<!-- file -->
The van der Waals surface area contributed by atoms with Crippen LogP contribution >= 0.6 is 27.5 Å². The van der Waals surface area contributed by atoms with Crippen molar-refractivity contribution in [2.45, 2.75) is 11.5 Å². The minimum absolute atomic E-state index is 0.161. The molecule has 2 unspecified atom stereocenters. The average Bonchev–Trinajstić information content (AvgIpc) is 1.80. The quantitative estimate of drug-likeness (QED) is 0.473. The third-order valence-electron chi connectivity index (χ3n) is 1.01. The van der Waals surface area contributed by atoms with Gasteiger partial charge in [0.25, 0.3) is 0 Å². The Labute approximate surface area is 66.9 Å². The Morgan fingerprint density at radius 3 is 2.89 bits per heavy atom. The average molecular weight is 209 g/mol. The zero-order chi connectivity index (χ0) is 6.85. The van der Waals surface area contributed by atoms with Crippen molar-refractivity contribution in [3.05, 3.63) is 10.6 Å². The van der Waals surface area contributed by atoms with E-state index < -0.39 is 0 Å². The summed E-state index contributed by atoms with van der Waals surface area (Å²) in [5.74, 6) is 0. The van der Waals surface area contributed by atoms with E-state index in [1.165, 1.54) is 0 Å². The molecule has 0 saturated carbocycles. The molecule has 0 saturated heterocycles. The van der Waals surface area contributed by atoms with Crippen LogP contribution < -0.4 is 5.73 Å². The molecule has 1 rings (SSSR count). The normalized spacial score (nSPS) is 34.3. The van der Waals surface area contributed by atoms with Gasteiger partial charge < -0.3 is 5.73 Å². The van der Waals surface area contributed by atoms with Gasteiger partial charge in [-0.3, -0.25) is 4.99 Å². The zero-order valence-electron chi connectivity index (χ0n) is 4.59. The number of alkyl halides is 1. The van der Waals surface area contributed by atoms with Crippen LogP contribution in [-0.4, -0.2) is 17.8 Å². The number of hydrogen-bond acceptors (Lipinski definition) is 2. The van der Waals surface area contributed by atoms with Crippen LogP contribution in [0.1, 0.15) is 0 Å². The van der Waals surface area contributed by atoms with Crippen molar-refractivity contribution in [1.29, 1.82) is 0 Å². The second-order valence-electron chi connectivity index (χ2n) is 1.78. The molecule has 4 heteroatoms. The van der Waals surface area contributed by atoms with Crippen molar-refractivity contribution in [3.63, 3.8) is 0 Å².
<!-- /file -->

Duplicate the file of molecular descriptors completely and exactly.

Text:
The van der Waals surface area contributed by atoms with Crippen LogP contribution >= 0.6 is 27.5 Å². The van der Waals surface area contributed by atoms with Crippen molar-refractivity contribution in [2.45, 2.75) is 11.5 Å². The minimum absolute atomic E-state index is 0.161. The molecule has 2 unspecified atom stereocenters. The average Bonchev–Trinajstić information content (AvgIpc) is 1.80. The quantitative estimate of drug-likeness (QED) is 0.473. The third-order valence-electron chi connectivity index (χ3n) is 1.01. The van der Waals surface area contributed by atoms with Gasteiger partial charge in [0.25, 0.3) is 0 Å². The Labute approximate surface area is 66.9 Å². The Morgan fingerprint density at radius 3 is 2.89 bits per heavy atom. The average molecular weight is 209 g/mol. The zero-order chi connectivity index (χ0) is 6.85. The van der Waals surface area contributed by atoms with Crippen molar-refractivity contribution in [3.05, 3.63) is 10.6 Å². The van der Waals surface area contributed by atoms with E-state index < -0.39 is 0 Å². The summed E-state index contributed by atoms with van der Waals surface area (Å²) in [5.74, 6) is 0. The van der Waals surface area contributed by atoms with E-state index in [1.165, 1.54) is 0 Å². The molecule has 0 saturated carbocycles. The molecule has 0 saturated heterocycles. The van der Waals surface area contributed by atoms with Crippen LogP contribution < -0.4 is 5.73 Å². The molecule has 1 rings (SSSR count). The normalized spacial score (nSPS) is 34.3. The van der Waals surface area contributed by atoms with Gasteiger partial charge < -0.3 is 5.73 Å². The van der Waals surface area contributed by atoms with Gasteiger partial charge in [-0.3, -0.25) is 4.99 Å². The zero-order valence-electron chi connectivity index (χ0n) is 4.59. The number of alkyl halides is 1. The van der Waals surface area contributed by atoms with Crippen LogP contribution in [-0.4, -0.2) is 17.8 Å². The number of hydrogen-bond acceptors (Lipinski definition) is 2. The van der Waals surface area contributed by atoms with Crippen LogP contribution in [0.1, 0.15) is 0 Å². The van der Waals surface area contributed by atoms with Crippen molar-refractivity contribution in [1.29, 1.82) is 0 Å². The second-order valence-electron chi connectivity index (χ2n) is 1.78. The molecule has 4 heteroatoms. The van der Waals surface area contributed by atoms with Crippen molar-refractivity contribution in [3.63, 3.8) is 0 Å².